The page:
Michael Gove has branded teaching about word processing and spreadsheets in schools about as useful as making students learn "how to send a telex", despite the fact that tens of thousands of students currently study the subject.
The education secretary dismissed the previous ICT curriculum as being "obsolete", even though the most recent figures on the number of students sitting ICT at GCSE had gone up last year.
The comments have left experts concerned that the continuing attack on ICT by the politician has lumbered students with an effectively worthless qualification.
Back in 2012 the education secretary announced at the education technology show Bett that he was scrapping the existing ICT curriculum and would be replacing it with a new computer science curriculum.
And speaking at the same event in the east end of London on Wednesday, Mr Gove said that the new curriculum, due to be introduced in September, would put an end to students learning a "creaking" ICT curriculum.
"ICT used to be focused purely and narrowly on computer literacy; teaching pupils over and over again how to word process, how to work a spreadsheet, how to use programs that are already creaking into obsolescence," Mr Gove said.
"In many respects, it is about as useful as teaching a pupil how to send a telex or travel in a zeppelin. Now, our new curriculum will be teaching children computer science, information technology and digital literacy. it will teach them how to code, how to create their own computer programs and not just how to work a computer but how a computer works."
Stats from last year showed that more than 73,000 students sat an ICT GCSE exam last year, an increase of 38 per cent on the year before, and thousands more will sit an exam in the subject in the spring.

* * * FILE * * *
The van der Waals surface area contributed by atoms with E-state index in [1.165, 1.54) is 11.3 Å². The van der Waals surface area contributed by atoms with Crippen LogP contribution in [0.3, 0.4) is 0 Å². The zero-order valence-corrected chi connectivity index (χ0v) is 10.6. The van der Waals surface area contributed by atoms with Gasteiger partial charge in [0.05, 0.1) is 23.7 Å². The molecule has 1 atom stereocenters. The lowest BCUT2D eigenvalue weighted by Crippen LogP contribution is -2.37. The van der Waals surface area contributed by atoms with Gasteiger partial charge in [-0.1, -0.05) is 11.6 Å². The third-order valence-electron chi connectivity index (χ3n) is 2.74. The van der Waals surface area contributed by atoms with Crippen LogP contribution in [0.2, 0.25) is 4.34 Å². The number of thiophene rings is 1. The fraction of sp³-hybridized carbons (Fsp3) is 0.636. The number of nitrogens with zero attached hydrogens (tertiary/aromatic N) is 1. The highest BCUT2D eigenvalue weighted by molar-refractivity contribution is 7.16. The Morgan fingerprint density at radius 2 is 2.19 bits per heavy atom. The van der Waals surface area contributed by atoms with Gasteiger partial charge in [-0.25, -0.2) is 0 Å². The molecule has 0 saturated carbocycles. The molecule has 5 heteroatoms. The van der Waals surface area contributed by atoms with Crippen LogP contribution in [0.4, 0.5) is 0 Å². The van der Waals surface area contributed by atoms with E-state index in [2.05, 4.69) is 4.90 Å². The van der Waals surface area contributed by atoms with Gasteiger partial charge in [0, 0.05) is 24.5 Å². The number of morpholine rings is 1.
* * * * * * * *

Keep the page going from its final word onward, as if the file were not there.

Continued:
Bob Harrison, education adviser at Toshiba and leader of an independent computing curriculum steering group, said that Mr Gove was wrong about ICT, but added that the ICT teaching community had to move on.
"I have been making the point [about ICT] for some time. And there's an irony when Michael Gove criticises ICT and puts teachers down by saying it is boring for students, but then asks the same teachers to deliver his new computer science curriculum," Mr Harrison said.
"What he has said about ICT now and back in 2012 isn't reflected in the evidence. But we are where we are now, and I thought his speech today showed an overall warming towards technology that hasn't been shown before."
Miles Berry, board member of IT subject association Naace and principal lecturer in computing at Roehampton University, advised that students leaving with a qualification in ICT should make sure their portfolio of work showed more than just a qualification.
"For those students not able to take the new computer science qualification it is important for them to realise that, yes, getting a range of qualifications is still vitally important," Dr Berry said.
"But also they should make sure they have a much broader portfolio of work that they can show to universities, colleges or places of work, that might give them a better chance of going on to study or getting a job."